Printer Friendly

Appendix A. Thermal Conversion Factors.

The heat content rates (i.e., thermal conversion factors) provided in this section represent the gross (or upper) energy content of the fuels. Gross heat content rates are applied in all British thermal unit (Btu) calculations for the Monthly Energy Review and are commonly used in energy calculations in the United States; net (or lower) heat content rates are typically used in European energy calculations. The difference between the two rates is the amount of energy that is consumed to vaporize water that is created during the combustion process. Generally, the difference ranges from 2 percent to 10 percent, depending on the specific fuel and its hydrogen content. Some fuels, such as unseasoned wood, can be more than 40 percent different in their gross and net heat content rates.

In general, the annual thermal conversion factors presented in Tables A1 through A6 are computed from final annual data. However, if current year final data are not available, thermal conversion factors for the current year are computed from the best available data and labeled "preliminary." Usually, the previous year's factor is used as a preliminary value until data become available to calculate the factor appropriate to the year. The source of each factor is described in the section entitled "Thermal Conversion Factor Source Documentation," which follows Table A6 in this appendix.

Table A1. Approximate Heat Content of Petroleum Products

(Million Btu per Barrel)
 Petroleum Product Heat Content

Asphalt 6.64
Aviation Gasoline 5.05
Butane 4.33
Butane Propane Mixture(a) 4.13
Distillate Fuel Oil 5.83
Ethane 3.08
Ethane-Propane Mixture(b) 3.31
Isobutane 3.97
Jet Fuel, Kerosene Type 5.67
Jet Fuel, Naphtha Type 5.36
Kerosene 5.67
Lubricants 6.07
Motor Gasoline
 Conventional(c) 5.25
 Reformulated(c) 5.15
 Oxygenated(c) 5.15
 Fuel Ethanol(d) 3.54
Natural Gasoline and Isopentane 4.62
Pentanes Plus 4.62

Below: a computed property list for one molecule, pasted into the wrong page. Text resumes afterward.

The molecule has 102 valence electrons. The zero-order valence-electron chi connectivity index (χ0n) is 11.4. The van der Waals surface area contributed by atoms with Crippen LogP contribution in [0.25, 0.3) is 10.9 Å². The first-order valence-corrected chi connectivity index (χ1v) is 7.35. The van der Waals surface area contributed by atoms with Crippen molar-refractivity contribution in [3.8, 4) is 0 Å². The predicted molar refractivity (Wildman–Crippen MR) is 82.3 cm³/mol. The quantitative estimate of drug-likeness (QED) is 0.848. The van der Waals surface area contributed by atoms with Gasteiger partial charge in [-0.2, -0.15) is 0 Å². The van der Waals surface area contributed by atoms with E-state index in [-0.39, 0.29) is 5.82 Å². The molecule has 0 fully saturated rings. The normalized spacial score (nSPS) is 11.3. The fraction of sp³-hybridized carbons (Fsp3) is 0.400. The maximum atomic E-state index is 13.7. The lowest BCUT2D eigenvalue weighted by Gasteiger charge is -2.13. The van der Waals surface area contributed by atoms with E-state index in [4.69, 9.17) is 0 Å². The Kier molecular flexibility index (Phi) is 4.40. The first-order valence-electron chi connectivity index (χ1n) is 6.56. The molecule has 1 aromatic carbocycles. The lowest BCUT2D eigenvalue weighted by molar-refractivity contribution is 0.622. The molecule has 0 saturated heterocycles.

Petrochemical Feedstocks
 Naptha Less Than 401 [degrees] F 5.25
 Other Oils Equal to or Greater
 Than 401 [degrees] F 5.83
 Still Gas 6.00
Petroleum Coke 6.02
Plant Condensate 5.42
Propane 3.84
Residual Fuel Oil 6.29
Road Oil 6.64
Special Naphthas 5.25
Still Gas 6.00
Unfinished Oils 5.83
Unfractionated Stream 5.42
Waxes 5.54
Miscellaneous 5.80


(a) 60 percent butane and 40 percent propane.

(b) 70 percent ethane and 30 percent propane.

(c) See Table A3 for motor gasoline annual weighted averages beginning in 1994.

(d) Fuel ethanol, which is derived from agricultural feedstocks (primarily corn), is not a petroleum product but is blended into motor gasoline. Its gross heat content (3.539 million Btu per barrel) is used in Monthly Energy Review calculations; its net heat content (3.192 million Btu per barrel) is used in the Energy Information Administration's Renewable Energy Annual calculations.

Source: See "Thermal Conversion Factor Source Documentation," which follows Table A6.

Table A2. Approximate Heat Content of Crude Oil, Crude Oil and Products, and Natural Gas Plant Liquids

(Million Btu per Barrel)
 Crude Oil Crude Oil Products Natural
 Gas Plant
 Liquids
 Produ- Produc-
 ction Imports Exports Imports Exports tion

1973 5,800 5,817 5,800 5,897 5,752 4,049
1974 5,800 5,827 5,800 5,884 5,774 4,011
1975 5,800 5,821 5,800 5,858 5,748 3,984
1976 5,800 5,808 5,800 5,856 5,745 3,964
1977 5,800 5,810 5,800 5,834 5,797 3,941
1978 5,800 5,802 5,800 5,839 5,808 3,925
1979 5,800 5,810 5,800 5,810 5,832 3,955
1980 5,800 5,812 5,800 5,796 5,820 3,914
1981 5,800 5,818 5,800 5,775 5,821 3,930
1982 5,800 5,826 5,800 5,775 5,820 3,872
1983 5,800 5,825 5,800 5,774 5,800 3,839
1984 5,800 5,823 5,800 5,745 5,850 3,812
1985 5,800 5,832 5,800 5,736 5,814 3,815